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Why are stocks trending upwards while small businesses continue to suffer?

The Stock Market is not the Economy.

Those in the finance world hear this all the time, and the COVID -19 pandemic may be one of the best examples of this statement in action.

  • The Economy encompasses the overall wealth of a country, specifically in regard to the growth or decline of production. It is measured by Gross Domestic Product (GDP).
  • The Stock Market consists of an exchange of stocks. It is the buying and selling of ownership shares in a corporation. It is measured by indices (DJIA, S&P 500, Nasdaq Composite, etc.).

Although stay at home orders and the close of businesses across the globe have been very helpful to combat COVID -19, there is no doubt that it continues to be detrimental for small businesses. As an indicator, 55% of small businesses closed on Yelp have shut down permanently during the coronavirus pandemic. If these businesses haven’t closed for good, they have been required to reduce their hours, their capacity, and/or minimize their offerings and their ability to acquire loans to manage through this difficult time. This is not something that we necessarily see reflected in the stock market. In fact, markets have recently surpassed the highs set before the pandemic hit.


Closed Small Businesses Since March 1, 20201
Based on State and Regions
Based on State and Regions1

Over the past few months, many of our clients have been puzzled by the rising stock market, considering that amidst the pandemic, GDP dropped 5% in the first quarter and 31% in the second (year over year). Individuals filing for unemployment reached a high of 14.7% at the end of April2. That is higher than the peak of 10% in 2009. You have to go all the way back to 1940 to get a number that high. Despite this, stocks have surged and continue to trend upward since initially entering a bear market on March 11th. Why is this?

The Stock Market Does Not Represent All Americans

Companies represented in the stock market are large businesses, they are not the family-owned restaurants, salons, cafes, gyms, etc. Small businesses have struggled to receive loans after the first wave of emergency lending. Comparatively, large businesses have significant cash reserves and the ability to issue large quantities of debt at very low-interest rates or even issue stock to raise cash to get them through this tough time. Small businesses do not have that luxury. Massive businesses such as Amazon have actually been profiting more due to the pandemic since people have been forced to shop online versus in person. Other large technology companies like Apple, Microsoft, Google, Facebook, and Netflix have also seen minimal disruption in their businesses. These companies make up a significant portion of the stock market to help explain the disparity.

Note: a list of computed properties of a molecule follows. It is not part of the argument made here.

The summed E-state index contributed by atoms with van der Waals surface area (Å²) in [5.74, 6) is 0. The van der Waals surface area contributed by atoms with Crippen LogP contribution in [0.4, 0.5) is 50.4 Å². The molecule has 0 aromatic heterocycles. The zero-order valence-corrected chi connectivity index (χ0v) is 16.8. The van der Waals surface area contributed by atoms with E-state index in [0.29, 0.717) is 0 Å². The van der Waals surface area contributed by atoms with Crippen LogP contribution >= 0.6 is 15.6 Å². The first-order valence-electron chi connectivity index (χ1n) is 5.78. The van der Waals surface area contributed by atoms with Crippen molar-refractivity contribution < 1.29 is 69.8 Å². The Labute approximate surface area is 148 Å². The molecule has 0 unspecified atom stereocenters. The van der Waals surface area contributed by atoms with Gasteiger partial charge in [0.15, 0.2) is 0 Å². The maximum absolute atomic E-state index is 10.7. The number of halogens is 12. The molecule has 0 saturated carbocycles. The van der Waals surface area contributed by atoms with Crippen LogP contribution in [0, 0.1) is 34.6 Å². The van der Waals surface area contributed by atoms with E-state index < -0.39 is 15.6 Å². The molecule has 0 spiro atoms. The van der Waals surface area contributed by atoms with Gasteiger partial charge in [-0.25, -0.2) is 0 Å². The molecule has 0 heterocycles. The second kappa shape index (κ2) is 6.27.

1. The Stock Market Is Forward-Looking
    Stocks are valued by their future earnings. Any short-term hiccup can be quickly muted if the long-term earnings forecasts are still intact. Back in March, the future of the economy was extremely uncertain. The economic recovery timeline was unable to be foreseeable. Uncertainty is not good for the stock market. Once we could start to see a way back to normalcy, even if it would take months, it can be enough for the stock market to see this as mostly temporary.

  2. Investors May Be Driven by Reactions & Emotions
    As a result, their behavior may not be mimicking the economy’s current state nor affairs happening in real-time. Investors often overcorrect and create undue elevated volatility in the short term.

Most Viewed Retail Stocks3

When we think of the country’s financial health, we tend to lump a variety of metrics together – GDP, debt levels, unemployment levels, the stock market performance, savings rates, etc. It is important to recognize, however, that although they have a lot to say about the current state of a country, they don’t tell the same story at the same time.

With the elections around the corner and uncertainty of the pandemic, the market can be extremely unpredictable and volatile. If you would like to receive BakerAvenue’s market updates, watch upcoming webinars, or get insights on our economy, contact us.

Sources:

  1. Yelp: Nearly 16,000 Restaurants Have Permanently Closed Due to COVID
  2. U.S. Bureau of Labor Statistics and Economic Analysis
  3. The most viewed retail stocks on TradingView
The opinions expressed in this commentary are those of the author and may not necessarily reflect those held by Baker Avenue Asset Management LP. This is for general information only and is not intended to provide specific investment advice or recommendations for any individual. All information is believed to be factual and up-to-date as of this writing and is subject to change. Before purchasing any investment, a prospective investor should consult with its own investment, accounting, legal and tax advisers to evaluate independently the risks, consequences and suitability of any investment.

Any suggestion of cause and effect or of the predictability of economic or investment cycles is unintentional. Past performance is never a guarantee of future performance. Baker Avenue Asset Management LP may currently own or have previously owned a specific stock or company referenced, and a list of our past holdings can be found at the SEC website. Click to view full disclosures.